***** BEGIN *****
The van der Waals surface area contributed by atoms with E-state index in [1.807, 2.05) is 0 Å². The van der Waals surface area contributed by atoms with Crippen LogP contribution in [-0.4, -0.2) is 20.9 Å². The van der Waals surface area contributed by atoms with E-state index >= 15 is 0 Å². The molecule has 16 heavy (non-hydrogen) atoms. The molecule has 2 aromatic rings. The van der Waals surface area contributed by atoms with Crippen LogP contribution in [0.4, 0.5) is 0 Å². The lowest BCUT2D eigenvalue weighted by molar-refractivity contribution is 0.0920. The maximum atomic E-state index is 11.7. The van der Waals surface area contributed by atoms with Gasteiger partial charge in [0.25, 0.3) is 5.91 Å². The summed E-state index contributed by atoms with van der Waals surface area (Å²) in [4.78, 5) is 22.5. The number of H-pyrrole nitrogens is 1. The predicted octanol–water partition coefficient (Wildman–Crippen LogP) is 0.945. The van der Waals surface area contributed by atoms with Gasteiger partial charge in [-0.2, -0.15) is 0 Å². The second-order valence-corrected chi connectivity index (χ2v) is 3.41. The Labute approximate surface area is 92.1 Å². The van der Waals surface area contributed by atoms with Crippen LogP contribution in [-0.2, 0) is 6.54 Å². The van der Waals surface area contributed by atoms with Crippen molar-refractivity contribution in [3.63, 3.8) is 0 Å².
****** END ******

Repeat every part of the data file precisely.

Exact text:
The van der Waals surface area contributed by atoms with E-state index in [1.807, 2.05) is 0 Å². The van der Waals surface area contributed by atoms with Crippen LogP contribution in [-0.4, -0.2) is 20.9 Å². The van der Waals surface area contributed by atoms with E-state index >= 15 is 0 Å². The molecule has 16 heavy (non-hydrogen) atoms. The molecule has 2 aromatic rings. The van der Waals surface area contributed by atoms with Crippen LogP contribution in [0.4, 0.5) is 0 Å². The lowest BCUT2D eigenvalue weighted by molar-refractivity contribution is 0.0920. The maximum atomic E-state index is 11.7. The van der Waals surface area contributed by atoms with Gasteiger partial charge in [0.25, 0.3) is 5.91 Å². The summed E-state index contributed by atoms with van der Waals surface area (Å²) in [4.78, 5) is 22.5. The number of H-pyrrole nitrogens is 1. The predicted octanol–water partition coefficient (Wildman–Crippen LogP) is 0.945. The van der Waals surface area contributed by atoms with Gasteiger partial charge in [-0.2, -0.15) is 0 Å². The second-order valence-corrected chi connectivity index (χ2v) is 3.41. The Labute approximate surface area is 92.1 Å². The van der Waals surface area contributed by atoms with Crippen LogP contribution in [-0.2, 0) is 6.54 Å². The van der Waals surface area contributed by atoms with Crippen molar-refractivity contribution in [3.63, 3.8) is 0 Å².